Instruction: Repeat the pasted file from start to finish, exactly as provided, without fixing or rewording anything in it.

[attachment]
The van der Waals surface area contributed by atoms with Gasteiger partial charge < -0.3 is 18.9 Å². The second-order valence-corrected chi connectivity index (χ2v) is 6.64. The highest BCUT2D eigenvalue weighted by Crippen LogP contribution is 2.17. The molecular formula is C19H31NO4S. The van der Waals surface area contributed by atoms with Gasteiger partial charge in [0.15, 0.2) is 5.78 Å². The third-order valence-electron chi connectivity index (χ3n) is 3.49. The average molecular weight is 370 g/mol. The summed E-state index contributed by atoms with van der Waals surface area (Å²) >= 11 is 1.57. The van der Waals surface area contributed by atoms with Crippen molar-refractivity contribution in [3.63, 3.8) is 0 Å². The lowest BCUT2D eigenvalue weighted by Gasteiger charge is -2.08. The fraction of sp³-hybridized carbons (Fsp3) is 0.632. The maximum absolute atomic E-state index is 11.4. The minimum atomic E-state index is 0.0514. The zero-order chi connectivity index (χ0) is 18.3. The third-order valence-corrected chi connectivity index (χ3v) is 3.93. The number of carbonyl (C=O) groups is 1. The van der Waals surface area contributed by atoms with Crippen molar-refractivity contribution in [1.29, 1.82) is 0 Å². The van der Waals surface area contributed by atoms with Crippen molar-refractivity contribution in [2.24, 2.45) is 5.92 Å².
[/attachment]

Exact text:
The van der Waals surface area contributed by atoms with Gasteiger partial charge < -0.3 is 18.9 Å². The second-order valence-corrected chi connectivity index (χ2v) is 6.64. The highest BCUT2D eigenvalue weighted by Crippen LogP contribution is 2.17. The molecular formula is C19H31NO4S. The van der Waals surface area contributed by atoms with Gasteiger partial charge in [0.15, 0.2) is 5.78 Å². The third-order valence-electron chi connectivity index (χ3n) is 3.49. The average molecular weight is 370 g/mol. The summed E-state index contributed by atoms with van der Waals surface area (Å²) >= 11 is 1.57. The van der Waals surface area contributed by atoms with Crippen molar-refractivity contribution in [3.63, 3.8) is 0 Å². The lowest BCUT2D eigenvalue weighted by Gasteiger charge is -2.08. The fraction of sp³-hybridized carbons (Fsp3) is 0.632. The maximum absolute atomic E-state index is 11.4. The minimum atomic E-state index is 0.0514. The zero-order chi connectivity index (χ0) is 18.3. The third-order valence-corrected chi connectivity index (χ3v) is 3.93. The number of carbonyl (C=O) groups is 1. The van der Waals surface area contributed by atoms with Crippen molar-refractivity contribution in [1.29, 1.82) is 0 Å². The van der Waals surface area contributed by atoms with Crippen molar-refractivity contribution in [2.24, 2.45) is 5.92 Å².